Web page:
Yet another round of erasure, which is especially unpleasant for all the trans and genderqueer folks out there who are still trying to figure out what their "normal clothing" even is. Among the common options are: Dress in masculine styles. Dress in feminine styles. Dress in things that shout your transness because you are sick of hiding it or just want to be an activist. Make up a style unique to you as a way of expressing your gender. So let's take two of my trans soups: Calliope's wardrobe is a riot of pink-white-blue with a good handful of things that say "transgender" on them. Hyperspaceman simply dresses in masculine clothes, and deliberately picked a cape name with -man. Two trans characters, who are actually nothing alike other than being trans and having superpowers. That's diversity in action.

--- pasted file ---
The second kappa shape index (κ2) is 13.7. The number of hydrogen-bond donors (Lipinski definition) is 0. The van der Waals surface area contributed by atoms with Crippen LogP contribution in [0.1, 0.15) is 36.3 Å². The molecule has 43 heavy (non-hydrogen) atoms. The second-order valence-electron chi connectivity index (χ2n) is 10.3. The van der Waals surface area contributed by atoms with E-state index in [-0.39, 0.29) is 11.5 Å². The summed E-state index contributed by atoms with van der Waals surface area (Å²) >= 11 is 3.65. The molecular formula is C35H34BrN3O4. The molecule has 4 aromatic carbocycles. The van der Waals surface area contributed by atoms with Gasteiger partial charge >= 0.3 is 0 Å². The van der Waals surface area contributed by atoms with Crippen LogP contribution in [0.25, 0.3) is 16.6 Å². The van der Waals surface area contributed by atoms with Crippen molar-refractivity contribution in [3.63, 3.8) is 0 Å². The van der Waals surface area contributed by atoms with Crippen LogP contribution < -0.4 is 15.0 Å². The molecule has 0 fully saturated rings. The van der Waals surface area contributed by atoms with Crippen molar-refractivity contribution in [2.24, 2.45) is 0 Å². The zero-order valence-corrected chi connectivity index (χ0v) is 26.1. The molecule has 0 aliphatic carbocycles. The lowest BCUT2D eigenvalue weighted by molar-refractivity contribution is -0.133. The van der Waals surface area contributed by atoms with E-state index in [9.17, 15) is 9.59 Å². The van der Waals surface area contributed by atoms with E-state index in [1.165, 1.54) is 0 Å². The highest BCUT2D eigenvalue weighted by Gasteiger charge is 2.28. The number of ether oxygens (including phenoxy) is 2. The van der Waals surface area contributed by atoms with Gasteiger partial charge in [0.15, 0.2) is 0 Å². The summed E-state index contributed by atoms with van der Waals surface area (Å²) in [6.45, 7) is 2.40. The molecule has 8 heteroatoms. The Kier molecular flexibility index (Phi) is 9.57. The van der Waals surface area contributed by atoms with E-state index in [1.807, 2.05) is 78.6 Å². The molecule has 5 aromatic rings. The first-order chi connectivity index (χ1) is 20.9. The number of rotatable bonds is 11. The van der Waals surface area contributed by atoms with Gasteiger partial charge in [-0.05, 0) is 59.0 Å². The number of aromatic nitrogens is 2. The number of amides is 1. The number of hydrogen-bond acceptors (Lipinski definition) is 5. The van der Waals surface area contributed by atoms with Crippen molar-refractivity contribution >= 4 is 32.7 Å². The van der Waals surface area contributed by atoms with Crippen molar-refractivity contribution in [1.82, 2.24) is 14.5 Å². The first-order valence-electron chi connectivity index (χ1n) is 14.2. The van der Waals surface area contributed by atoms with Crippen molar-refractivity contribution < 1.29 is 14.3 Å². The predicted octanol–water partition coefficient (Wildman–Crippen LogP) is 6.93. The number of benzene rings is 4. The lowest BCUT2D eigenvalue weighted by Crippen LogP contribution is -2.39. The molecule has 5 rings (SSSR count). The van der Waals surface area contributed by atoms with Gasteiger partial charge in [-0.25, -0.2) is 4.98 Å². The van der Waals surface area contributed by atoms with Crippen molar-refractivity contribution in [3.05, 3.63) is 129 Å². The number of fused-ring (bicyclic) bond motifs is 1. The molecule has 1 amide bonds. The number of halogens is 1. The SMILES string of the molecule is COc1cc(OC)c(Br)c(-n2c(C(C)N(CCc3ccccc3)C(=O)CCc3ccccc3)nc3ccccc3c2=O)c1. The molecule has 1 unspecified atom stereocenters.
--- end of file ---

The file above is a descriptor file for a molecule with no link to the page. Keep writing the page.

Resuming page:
Also, look at how much of this whole article aims to make trans characters invisible as trans. You know what happens when people pass 100%? They merge into the wider stream of men or women. You can't clock them as trans. Which is actually fantastic for them if that's what they want, as many do, but it does bupkis for the visibility of trans characters. People have asked about dress mode and pronoun use among the Marionettes in particular. Why do the butch women in men's clothes and female pronouns stick out, for instance? Because the actual transmen tend to be indistinguishable from the cismen around them. The folks who mix it up a bit are more identifiable as some flavor of genderqueer.